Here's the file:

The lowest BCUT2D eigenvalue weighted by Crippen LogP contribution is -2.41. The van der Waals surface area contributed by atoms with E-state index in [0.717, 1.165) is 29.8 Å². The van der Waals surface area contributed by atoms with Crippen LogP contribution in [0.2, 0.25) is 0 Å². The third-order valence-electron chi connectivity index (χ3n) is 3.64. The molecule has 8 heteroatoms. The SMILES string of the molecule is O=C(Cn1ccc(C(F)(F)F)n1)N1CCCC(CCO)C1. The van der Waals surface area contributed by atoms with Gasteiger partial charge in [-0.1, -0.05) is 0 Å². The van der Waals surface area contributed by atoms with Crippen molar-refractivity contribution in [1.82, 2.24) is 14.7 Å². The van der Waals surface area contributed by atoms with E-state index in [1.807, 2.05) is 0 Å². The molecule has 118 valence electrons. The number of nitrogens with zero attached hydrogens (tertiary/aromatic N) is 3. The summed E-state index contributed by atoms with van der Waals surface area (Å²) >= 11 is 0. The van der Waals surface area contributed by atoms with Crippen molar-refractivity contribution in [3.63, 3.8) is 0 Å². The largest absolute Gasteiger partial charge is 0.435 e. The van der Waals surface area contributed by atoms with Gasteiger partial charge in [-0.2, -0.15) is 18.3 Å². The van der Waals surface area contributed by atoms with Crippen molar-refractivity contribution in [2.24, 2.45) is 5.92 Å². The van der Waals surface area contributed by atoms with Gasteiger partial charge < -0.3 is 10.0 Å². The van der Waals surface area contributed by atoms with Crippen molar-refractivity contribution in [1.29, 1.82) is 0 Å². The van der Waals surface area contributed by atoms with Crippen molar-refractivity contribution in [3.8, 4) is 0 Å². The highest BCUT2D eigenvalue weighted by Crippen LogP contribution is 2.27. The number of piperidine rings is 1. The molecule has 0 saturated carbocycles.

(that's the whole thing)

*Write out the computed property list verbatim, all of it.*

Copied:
The lowest BCUT2D eigenvalue weighted by Crippen LogP contribution is -2.41. The van der Waals surface area contributed by atoms with E-state index in [0.717, 1.165) is 29.8 Å². The van der Waals surface area contributed by atoms with Crippen LogP contribution in [0.2, 0.25) is 0 Å². The third-order valence-electron chi connectivity index (χ3n) is 3.64. The molecule has 8 heteroatoms. The SMILES string of the molecule is O=C(Cn1ccc(C(F)(F)F)n1)N1CCCC(CCO)C1. The van der Waals surface area contributed by atoms with Gasteiger partial charge in [-0.1, -0.05) is 0 Å². The van der Waals surface area contributed by atoms with Crippen molar-refractivity contribution in [1.82, 2.24) is 14.7 Å². The van der Waals surface area contributed by atoms with E-state index in [1.807, 2.05) is 0 Å². The molecule has 118 valence electrons. The number of nitrogens with zero attached hydrogens (tertiary/aromatic N) is 3. The summed E-state index contributed by atoms with van der Waals surface area (Å²) >= 11 is 0. The van der Waals surface area contributed by atoms with Crippen molar-refractivity contribution in [3.63, 3.8) is 0 Å². The largest absolute Gasteiger partial charge is 0.435 e. The van der Waals surface area contributed by atoms with Gasteiger partial charge in [-0.2, -0.15) is 18.3 Å². The van der Waals surface area contributed by atoms with Crippen molar-refractivity contribution in [2.24, 2.45) is 5.92 Å². The van der Waals surface area contributed by atoms with Gasteiger partial charge < -0.3 is 10.0 Å². The van der Waals surface area contributed by atoms with Crippen molar-refractivity contribution in [1.29, 1.82) is 0 Å². The van der Waals surface area contributed by atoms with Crippen molar-refractivity contribution in [3.8, 4) is 0 Å². The highest BCUT2D eigenvalue weighted by Crippen LogP contribution is 2.27. The number of piperidine rings is 1. The molecule has 0 saturated carbocycles.